Altogether, only 17 per cent
of the district's qualified voters
turned out at the polls.
. * *
PASSAGE of the huge bond is-
sue will bring Ann Arbor school
children .z modern $5,500,00 sen-
icr high sc ool to be located on
Sadium Blvd. near the city's edge.
.slanned for 1,500 to 1,800 stu-
dents, the high school will re-
place the present State St. struc-
ture which was built 50 years
ago for 800 pupils, but now has
an enrollment of 1,258.
Elementary and junior high
school pupils will get a $700,000
new northwest elementary school,
a $120,000 addition to Northside
Elementary School and a $700,000
See BONDS, Page 6
WASHINGTON - () - The
House wrangled hotly yesterday
over a prospective hunt for com-
munism in schools, then handed
its un-American activities commit-
tee a hefty $300,000 for this and
In the end, the vote was an over-
whelming 315 to 2 to set up the
big expense fund for the next two
* * *
AND, WITH cash in the till, the
committee starts today a hearing
on communism in education-its
first public hearing since the new
Congress came in.
Over in the Senate, where the
internal security subcommittee
already is digging for Reds in
colleges and schools, a professor
once groomed for Communist
party membership testified he
personally knows of Communist
activities in the faculties at Col-
umbia University and Queens
College in New York City.
William Withers, professor of
economics and contemporary civ-
ilization at Queens and formerly a
professor at Columbia, said Com-
munist teachers do their worst
damage outside the classrooms and
actually ruin the lives of young
Americans. He said he could name
20 or 30 who have been ruined and
two who are under the care of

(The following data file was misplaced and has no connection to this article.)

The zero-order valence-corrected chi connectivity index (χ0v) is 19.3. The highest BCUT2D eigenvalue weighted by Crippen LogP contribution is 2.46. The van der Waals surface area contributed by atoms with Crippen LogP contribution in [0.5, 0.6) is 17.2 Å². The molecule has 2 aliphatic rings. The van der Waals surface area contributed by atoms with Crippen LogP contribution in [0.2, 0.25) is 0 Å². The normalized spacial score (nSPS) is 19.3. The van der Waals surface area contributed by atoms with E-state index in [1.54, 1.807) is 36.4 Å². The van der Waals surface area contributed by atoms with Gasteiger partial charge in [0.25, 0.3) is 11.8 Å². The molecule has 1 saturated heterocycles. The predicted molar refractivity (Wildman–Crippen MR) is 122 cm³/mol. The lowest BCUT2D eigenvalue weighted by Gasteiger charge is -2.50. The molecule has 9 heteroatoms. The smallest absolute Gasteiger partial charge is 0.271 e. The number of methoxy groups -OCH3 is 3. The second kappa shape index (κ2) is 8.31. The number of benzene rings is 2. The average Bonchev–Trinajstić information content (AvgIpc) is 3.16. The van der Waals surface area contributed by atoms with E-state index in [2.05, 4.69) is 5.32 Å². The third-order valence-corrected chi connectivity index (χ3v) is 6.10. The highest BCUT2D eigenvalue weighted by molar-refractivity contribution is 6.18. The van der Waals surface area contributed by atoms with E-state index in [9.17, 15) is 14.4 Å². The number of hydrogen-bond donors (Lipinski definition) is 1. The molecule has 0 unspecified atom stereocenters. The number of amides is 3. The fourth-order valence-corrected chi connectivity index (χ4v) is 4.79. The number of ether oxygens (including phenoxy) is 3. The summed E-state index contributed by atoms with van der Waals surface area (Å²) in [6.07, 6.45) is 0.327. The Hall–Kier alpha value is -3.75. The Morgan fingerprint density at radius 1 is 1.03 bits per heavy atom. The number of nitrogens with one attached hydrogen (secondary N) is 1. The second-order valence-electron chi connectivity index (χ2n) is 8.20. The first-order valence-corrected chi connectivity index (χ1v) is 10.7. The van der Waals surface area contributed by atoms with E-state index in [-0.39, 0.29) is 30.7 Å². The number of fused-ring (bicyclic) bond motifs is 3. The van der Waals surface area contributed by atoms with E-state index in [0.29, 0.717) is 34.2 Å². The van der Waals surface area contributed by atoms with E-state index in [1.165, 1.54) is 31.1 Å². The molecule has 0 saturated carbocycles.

* * *.
WITHERS SAID he first ran
into Reds in education in 1934 or
1935 when he was teaching at
New College, a teacher training
institution now part of Columbia.
He himself was not unsympathetic
to Communism at the time, he
said, adding that he was invited
to join the party and was groom-
ed for membership but never went
Two instructors at Brooklyii
College in New York, Elton T.
Gustafson and Murray Young,
refused to tell the senators
whether they are or ever were
While the lawmakers pressed on
with the studies, Methodist Bishop
G. Bromley Oxnam tore into the
methods he said committees are
Toll Roads Get
Special To The Daily
LANSING -- Preliminary ap-
proval was granted the Michigan
toll highway bill yesterday by the
State Senate as the proposal was
sent to the Senate Appropriations
The Senate action represented
a major victory for a citizens com-
mittee headed by Ann Arbor Mayor
William O. Brown, Jr. which has
been working for passage of the
Last week Mayor Brown called
a special meeting of Michigan
mayors in Ann Arbor where 25
city executives unanimously gave
approval to the bill which calls
for construction of a toll high-
way between the Bay City area
and Toledo, and one between
Detroit, and Chicago.
Fast action on the bill was prom-
ised by appropriations chairman
Sen. Elmer R. Porter (R-Bliss-
field). The bill was sent to his
committee since it provides for a -
$650,000 loan from highway funds
to cover initial expenses.
To Hear Ward
CALLS MSC PRORATION JUSTIFIED:
Green Hits Double-Standards for Ath
Exploitation of Labor
In Russian Zone Cited
(EDITOR'S NOTE: This is the last in a series of articles on the present
situation in Germany.)
By PHIL R. NIELSEN
Labor productivity has become synonymous with labor exploita-
tion in the Russian zone, and any labor productivity drive means sim-